Endometriosis is a chronic inflammatory condition involving endometrial-like tissue migrating outside the uterus. The condition is common, affecting one in nine Australian women, and highly burdensome to the individual as well as the community. Symptoms such as pain, infertility and fatigue substantially compromise patient quality of life and productivity. Patients are often not diagnosed for 7 years or more, meaning that many experience debilitating symptoms that may worsen and lead to other comorbidities such as mental illness. In terms of costs to the Australian public, recent estimates suggest a burden of $9.7 billion annually in lost productivity and direct healthcare costs. Even after receiving medical treatment, typically involving a combination of pain medications, hormones and laparoscopic surgery, many patients continue to experience pain and compromised quality of life, with lifestyle approaches recommended to improve functioning. One possible source of support are companion animals. Dog ownership has been associated with health benefits in some members of the general community. However, there is a dearth of research understanding whether companion animals may help people cope with chronic health conditions, including endometriosis. As yet, no qualitative studies have explored the meaning that pets have in the lives of people with endometriosis. Further, there is limited understanding about the perceived acceptability of the human-animal bond in supporting patients with endometriosis. Therefore, the present study will address this significant gap in knowledge by using mixed methods research to:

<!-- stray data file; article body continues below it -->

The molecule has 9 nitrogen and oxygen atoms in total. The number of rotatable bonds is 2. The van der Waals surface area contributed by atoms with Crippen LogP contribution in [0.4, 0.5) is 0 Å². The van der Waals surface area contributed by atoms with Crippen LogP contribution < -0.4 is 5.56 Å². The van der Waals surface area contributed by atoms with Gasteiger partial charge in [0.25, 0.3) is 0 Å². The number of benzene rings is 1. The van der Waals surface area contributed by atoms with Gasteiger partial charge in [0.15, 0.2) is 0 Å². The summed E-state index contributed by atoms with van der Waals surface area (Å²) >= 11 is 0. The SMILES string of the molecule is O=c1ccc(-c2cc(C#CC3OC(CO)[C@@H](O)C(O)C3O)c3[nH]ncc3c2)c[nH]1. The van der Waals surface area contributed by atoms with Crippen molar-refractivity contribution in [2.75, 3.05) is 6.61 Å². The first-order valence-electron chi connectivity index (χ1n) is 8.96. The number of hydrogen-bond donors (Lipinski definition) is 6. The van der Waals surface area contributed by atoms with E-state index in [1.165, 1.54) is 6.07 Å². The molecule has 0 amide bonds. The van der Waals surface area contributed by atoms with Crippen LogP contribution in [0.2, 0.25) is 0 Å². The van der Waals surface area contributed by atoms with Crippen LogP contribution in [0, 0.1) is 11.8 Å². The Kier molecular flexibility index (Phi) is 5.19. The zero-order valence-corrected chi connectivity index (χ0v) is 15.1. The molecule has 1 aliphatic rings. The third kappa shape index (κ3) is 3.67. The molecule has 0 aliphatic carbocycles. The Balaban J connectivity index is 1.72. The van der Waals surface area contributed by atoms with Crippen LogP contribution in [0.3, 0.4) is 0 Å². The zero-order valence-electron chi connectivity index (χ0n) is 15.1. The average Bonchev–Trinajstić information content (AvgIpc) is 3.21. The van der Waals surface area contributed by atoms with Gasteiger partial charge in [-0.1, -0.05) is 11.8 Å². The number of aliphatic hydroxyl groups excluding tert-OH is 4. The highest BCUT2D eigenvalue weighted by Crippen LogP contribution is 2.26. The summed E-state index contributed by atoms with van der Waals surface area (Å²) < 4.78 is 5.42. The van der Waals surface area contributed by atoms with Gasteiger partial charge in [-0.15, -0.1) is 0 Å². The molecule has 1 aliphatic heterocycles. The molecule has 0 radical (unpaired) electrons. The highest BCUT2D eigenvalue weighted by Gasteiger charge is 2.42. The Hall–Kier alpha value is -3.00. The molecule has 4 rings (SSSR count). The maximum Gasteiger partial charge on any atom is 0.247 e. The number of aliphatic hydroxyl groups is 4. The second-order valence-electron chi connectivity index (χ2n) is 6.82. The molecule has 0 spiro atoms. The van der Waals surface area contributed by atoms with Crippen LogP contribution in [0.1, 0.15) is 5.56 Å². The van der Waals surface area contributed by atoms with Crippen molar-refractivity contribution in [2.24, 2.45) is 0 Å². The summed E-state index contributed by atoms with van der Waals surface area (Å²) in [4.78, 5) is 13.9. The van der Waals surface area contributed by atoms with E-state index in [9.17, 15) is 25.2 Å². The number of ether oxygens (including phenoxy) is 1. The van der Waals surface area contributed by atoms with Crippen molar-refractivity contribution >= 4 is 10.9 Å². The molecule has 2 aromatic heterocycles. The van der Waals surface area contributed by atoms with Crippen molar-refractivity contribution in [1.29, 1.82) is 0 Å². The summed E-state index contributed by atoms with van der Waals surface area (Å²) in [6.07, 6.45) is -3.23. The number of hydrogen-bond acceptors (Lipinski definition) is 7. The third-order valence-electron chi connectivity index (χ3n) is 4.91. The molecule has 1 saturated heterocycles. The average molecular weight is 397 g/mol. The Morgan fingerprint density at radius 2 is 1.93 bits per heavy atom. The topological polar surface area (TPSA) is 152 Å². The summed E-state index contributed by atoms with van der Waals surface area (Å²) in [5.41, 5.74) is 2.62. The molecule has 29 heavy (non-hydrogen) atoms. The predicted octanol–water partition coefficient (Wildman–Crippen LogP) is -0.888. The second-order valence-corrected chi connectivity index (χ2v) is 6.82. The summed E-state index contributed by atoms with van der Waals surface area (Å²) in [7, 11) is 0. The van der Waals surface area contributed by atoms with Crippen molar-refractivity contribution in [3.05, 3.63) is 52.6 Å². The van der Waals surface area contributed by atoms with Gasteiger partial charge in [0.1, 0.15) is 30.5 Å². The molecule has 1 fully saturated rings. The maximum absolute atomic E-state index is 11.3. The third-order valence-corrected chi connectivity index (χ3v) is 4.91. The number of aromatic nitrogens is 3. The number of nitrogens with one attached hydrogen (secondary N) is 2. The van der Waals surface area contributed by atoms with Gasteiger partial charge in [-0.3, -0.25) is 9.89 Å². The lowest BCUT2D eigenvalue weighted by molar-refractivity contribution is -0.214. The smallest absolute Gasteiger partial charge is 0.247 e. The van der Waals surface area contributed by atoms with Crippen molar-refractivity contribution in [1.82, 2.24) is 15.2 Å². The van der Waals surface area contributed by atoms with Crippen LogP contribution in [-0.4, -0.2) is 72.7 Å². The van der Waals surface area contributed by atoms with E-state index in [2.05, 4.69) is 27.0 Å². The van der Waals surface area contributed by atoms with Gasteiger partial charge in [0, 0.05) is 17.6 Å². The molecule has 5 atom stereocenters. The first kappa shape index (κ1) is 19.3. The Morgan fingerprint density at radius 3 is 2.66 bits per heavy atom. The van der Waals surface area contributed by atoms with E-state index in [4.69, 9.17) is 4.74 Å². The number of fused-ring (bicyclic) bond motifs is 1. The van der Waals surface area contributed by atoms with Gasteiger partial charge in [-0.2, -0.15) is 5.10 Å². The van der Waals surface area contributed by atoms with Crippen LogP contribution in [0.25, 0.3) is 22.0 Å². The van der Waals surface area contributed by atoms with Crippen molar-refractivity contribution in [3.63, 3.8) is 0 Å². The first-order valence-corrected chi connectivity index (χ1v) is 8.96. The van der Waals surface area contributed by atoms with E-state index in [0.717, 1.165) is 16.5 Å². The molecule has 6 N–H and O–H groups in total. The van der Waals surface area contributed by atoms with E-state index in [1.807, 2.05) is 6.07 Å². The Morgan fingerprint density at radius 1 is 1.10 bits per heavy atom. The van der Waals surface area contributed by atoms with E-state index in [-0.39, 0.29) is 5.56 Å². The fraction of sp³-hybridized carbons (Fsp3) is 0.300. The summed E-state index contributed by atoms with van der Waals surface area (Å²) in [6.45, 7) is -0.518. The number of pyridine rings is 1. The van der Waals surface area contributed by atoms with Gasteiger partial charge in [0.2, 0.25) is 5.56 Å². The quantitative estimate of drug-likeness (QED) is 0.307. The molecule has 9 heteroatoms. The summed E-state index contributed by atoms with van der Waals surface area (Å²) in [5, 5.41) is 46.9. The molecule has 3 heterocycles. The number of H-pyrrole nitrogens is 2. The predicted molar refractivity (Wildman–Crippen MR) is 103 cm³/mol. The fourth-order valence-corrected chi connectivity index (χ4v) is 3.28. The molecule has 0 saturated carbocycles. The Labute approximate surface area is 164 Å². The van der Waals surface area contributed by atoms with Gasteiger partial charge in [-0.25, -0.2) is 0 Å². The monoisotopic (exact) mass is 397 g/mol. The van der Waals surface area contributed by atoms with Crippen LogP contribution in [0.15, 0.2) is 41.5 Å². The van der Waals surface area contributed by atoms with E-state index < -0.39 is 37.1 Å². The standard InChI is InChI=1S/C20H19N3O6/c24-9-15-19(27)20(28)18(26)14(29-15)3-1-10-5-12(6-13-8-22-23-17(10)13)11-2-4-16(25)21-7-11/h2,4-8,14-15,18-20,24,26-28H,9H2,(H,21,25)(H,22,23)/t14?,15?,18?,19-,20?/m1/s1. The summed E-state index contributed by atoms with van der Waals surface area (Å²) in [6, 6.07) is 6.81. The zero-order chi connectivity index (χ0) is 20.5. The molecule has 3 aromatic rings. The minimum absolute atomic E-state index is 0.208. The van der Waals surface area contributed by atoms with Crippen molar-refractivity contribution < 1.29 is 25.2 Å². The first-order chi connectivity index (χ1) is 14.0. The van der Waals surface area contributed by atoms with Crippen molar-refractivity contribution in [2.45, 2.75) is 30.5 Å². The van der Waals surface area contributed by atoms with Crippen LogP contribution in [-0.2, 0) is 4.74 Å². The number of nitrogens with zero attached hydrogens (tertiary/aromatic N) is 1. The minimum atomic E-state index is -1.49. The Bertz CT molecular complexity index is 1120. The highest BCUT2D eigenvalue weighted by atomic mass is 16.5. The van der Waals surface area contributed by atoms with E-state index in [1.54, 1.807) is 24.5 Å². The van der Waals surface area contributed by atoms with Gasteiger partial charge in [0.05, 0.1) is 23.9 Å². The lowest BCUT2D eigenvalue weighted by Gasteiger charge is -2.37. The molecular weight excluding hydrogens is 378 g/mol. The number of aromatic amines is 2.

- Qualitatively explore how people with endometriosis engage their pets to support their wellbeing;
- Conduct a quantitative comparison of people with endometriosis who do and do not have pets on biopsychosocial variables, including psychological distress, quality of life, coping and actigraph data (sleep, physical activity, blood pressure, heart rate); and conduct participatory research with patients and clinicians to understand the perceived acceptability of companion animals and the human-animal bond to support quality of life and coping in endometriosis, and what the role of companion animals might look like considering needs of patients and pets.
The present study will address a significant gap in knowledge about the role of companion animals in supporting people with endometriosis. The project will involve qualitative and quantitative research methods.
Applications close 5pm, Friday 3 December 2021
This scholarship is available over 3 years.
- Stipend of $28,600 per annum tax exempt (2021 rate)
- Relocation allowance of $500 - $1500 (for single to family) for students moving from interstate
- International students only: Tuition fees offset
for the duration of 4 years. Single Overseas Student Health Cover policy for the duration of the student visa.
To be eligible you must:
- be either a domestic or international candidate currently residing in Australia. Domestic includes candidates with Australian Citizenship, Australian Permanent Residency or New Zealand Citizenship.
- meet Deakin's PhD entry requirements
- be enrolling full time and hold an honours degree (first class) or an equivalent standard master's degree with a substantial research component.
Please refer to the research degree entry pathways page for further information.
Additional desirable criteria include:
- 4th Year degree in Psychology
How to apply
Learn more about submitting a successful application on the How to apply page